Can rules and incentives change the rate of COVID-19 vaccination at a workplace?
More than six months after a savior, the COVID-19 vaccine, arrived, the goal of saving every life through vaccination remains very elusive. Why is it that, while some people rolled up their sleeves and lined up at vaccination sites, others stayed away from it? And. more importantly, what can possibly be done to get more people to receive their shots?
Vaccination is not the only personal health and safety choice we make in our life. Buckling up while driving is also a personal choice we make every day. According to the latest data NHTSA, in all of 2017, 2,549 lives could have been saved had they been wearing seat belts. It is fair to assume that the numbers are not very different for 2020. Compare this with about 8000 people who died due to COVID-19 in just one month in July 2021. The overwhelming majority of them were not vaccinated and would not have died had they been vaccinated. NHTSA estimates that, in the same period, seat belts saved about 14,995 lives. In contrast, vaccination is attributed to have saved thousands life during the recent surge of Delta variant. If were to summarize these numbers, the likelihood of dying due to COVID-19 if unvaccinated is much higher than the likelihood of dying in a car accident if we do not wear a seat belt. Still, 90% of Americans (according to NHTSA) are willing to put up with the daily inconvenience of wearing a seat belt while less than 50% are willing to get a single shot of a COVID-19 vaccine. Why is that?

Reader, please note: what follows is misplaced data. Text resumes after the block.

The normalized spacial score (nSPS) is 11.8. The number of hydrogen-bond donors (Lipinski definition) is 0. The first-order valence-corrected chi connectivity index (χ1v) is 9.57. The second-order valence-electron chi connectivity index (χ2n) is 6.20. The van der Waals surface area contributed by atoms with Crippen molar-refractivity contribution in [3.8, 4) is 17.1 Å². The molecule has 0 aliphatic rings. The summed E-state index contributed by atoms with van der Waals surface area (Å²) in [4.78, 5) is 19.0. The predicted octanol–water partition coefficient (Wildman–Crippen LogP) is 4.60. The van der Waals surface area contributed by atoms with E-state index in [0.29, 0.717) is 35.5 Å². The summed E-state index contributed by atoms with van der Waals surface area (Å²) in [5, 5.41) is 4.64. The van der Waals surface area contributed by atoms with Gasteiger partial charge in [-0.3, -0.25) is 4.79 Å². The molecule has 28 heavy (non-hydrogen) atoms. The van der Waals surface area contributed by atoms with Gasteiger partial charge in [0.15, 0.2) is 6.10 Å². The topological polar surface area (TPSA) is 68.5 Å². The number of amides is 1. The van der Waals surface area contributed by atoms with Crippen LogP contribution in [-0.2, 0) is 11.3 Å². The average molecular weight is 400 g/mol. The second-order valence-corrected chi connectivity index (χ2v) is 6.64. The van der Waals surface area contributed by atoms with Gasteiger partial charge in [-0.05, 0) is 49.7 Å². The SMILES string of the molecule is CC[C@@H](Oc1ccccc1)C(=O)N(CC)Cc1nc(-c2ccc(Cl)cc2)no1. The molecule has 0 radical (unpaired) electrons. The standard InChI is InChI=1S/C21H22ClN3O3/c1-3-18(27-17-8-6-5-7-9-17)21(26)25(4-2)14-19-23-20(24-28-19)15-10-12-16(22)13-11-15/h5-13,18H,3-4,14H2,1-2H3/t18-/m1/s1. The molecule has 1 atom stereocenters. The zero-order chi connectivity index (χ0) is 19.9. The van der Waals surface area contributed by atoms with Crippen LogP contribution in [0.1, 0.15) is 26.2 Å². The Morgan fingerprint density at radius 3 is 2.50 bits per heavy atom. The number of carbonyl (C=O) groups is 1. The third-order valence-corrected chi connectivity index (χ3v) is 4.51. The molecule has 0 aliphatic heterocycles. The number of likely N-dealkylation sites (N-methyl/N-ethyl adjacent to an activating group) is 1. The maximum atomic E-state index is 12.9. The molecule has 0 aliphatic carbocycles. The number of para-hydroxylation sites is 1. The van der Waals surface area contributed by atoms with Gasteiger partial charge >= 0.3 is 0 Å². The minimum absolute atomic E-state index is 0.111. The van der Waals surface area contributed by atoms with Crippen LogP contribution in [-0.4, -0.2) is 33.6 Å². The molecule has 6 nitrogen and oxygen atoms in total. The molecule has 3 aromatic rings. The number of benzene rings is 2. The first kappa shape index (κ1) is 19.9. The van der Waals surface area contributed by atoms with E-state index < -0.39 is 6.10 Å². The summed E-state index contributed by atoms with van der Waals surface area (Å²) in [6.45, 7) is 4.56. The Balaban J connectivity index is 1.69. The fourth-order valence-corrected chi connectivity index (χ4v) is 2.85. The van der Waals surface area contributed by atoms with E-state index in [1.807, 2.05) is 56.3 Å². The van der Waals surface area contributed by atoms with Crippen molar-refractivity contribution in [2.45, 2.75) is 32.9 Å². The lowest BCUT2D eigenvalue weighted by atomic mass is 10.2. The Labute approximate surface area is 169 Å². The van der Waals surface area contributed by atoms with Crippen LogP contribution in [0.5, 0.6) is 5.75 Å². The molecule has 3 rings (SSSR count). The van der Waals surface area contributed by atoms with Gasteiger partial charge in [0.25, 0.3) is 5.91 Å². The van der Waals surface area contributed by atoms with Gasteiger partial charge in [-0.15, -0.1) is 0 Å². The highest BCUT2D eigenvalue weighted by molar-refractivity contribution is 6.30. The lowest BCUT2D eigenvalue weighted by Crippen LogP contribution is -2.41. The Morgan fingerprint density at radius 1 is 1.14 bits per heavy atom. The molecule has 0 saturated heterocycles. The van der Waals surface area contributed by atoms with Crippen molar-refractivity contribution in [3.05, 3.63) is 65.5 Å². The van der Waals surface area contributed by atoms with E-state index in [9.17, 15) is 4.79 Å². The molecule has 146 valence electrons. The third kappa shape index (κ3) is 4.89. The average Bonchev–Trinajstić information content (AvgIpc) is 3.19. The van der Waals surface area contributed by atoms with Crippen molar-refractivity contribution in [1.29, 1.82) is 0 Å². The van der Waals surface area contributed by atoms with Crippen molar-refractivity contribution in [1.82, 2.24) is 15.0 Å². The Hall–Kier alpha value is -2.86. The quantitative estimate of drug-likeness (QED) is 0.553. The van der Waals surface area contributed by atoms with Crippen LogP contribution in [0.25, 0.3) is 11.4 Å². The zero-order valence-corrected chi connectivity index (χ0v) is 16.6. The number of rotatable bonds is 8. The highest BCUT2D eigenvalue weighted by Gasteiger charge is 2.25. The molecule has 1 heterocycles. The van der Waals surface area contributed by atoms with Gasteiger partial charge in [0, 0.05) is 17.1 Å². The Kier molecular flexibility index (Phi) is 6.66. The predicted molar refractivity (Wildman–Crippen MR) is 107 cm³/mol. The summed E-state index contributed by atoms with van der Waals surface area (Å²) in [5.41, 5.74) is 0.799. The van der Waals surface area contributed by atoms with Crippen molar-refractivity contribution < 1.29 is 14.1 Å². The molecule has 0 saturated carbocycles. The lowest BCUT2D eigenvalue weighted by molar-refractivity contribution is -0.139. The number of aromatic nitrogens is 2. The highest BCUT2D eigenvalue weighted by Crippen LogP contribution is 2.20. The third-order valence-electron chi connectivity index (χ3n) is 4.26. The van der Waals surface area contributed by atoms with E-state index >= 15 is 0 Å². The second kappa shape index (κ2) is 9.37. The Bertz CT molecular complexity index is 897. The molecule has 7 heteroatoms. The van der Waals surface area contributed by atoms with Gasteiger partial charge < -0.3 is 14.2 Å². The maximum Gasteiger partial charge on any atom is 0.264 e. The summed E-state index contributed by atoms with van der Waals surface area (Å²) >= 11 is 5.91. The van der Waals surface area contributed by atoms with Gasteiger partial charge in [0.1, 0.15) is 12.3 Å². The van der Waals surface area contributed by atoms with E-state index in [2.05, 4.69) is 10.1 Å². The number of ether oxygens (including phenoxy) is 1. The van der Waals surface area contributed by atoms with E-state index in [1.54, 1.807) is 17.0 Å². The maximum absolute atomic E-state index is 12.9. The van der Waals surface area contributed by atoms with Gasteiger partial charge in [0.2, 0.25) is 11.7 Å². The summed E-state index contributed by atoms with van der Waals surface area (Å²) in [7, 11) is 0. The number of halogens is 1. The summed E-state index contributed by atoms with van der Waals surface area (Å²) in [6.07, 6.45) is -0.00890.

One reason is, we are terrible at estimating risks, but that's a topic of discussion for another article. The focus of this article is group behavior and one place where we can look for an answer in Conformity by Harvard behavioral psychologist Cass Sunstein.
As the name of the book implies, it explores is how our opinions and decisions conform to the opinions and decisions of those around us. Most of what we think about almost anything - including vaccines, is not because of our first-hand knowledge but of what we learn from what others say and do. Although we hear much about personal choices in terms of our vaccination choice, there is very little that is truly personal in the choices we make. Most of our choices and our decisions are influenced by other people.
Cass Sunstein points out that there are two important influences on individual beliefs and behavior. The first, informational influence, is the influence of the information conveyed to us by the words or the actions of other people. We use their statements and actions as the source of information to help us make our own decision. As Sunstein puts it, "when your friend or your neighbor believes in certain things, you might well take their beliefs as evidence of what you should believe". Jack may not have first-hand information on vaccination but because the friends he trusts are vaccine skeptics, so is he. What Jack may not realize is that his trustworthy friends likely made their choices using the same rationale as he did, and without the benefit of first-hand information.
The second influence, reputational influences, is what Cass Sunstein describes as, "the pervasive human desire to have and retain the good opinion of others." When many in our close circles believe in something, we have an innate tendency to agree even though we may have an opinion to the contrary. Even though Jill may have an inclination to get the vaccination, she would rather not dissent and instead be in agreement with the decision of her family members who vehemently oppose vaccination.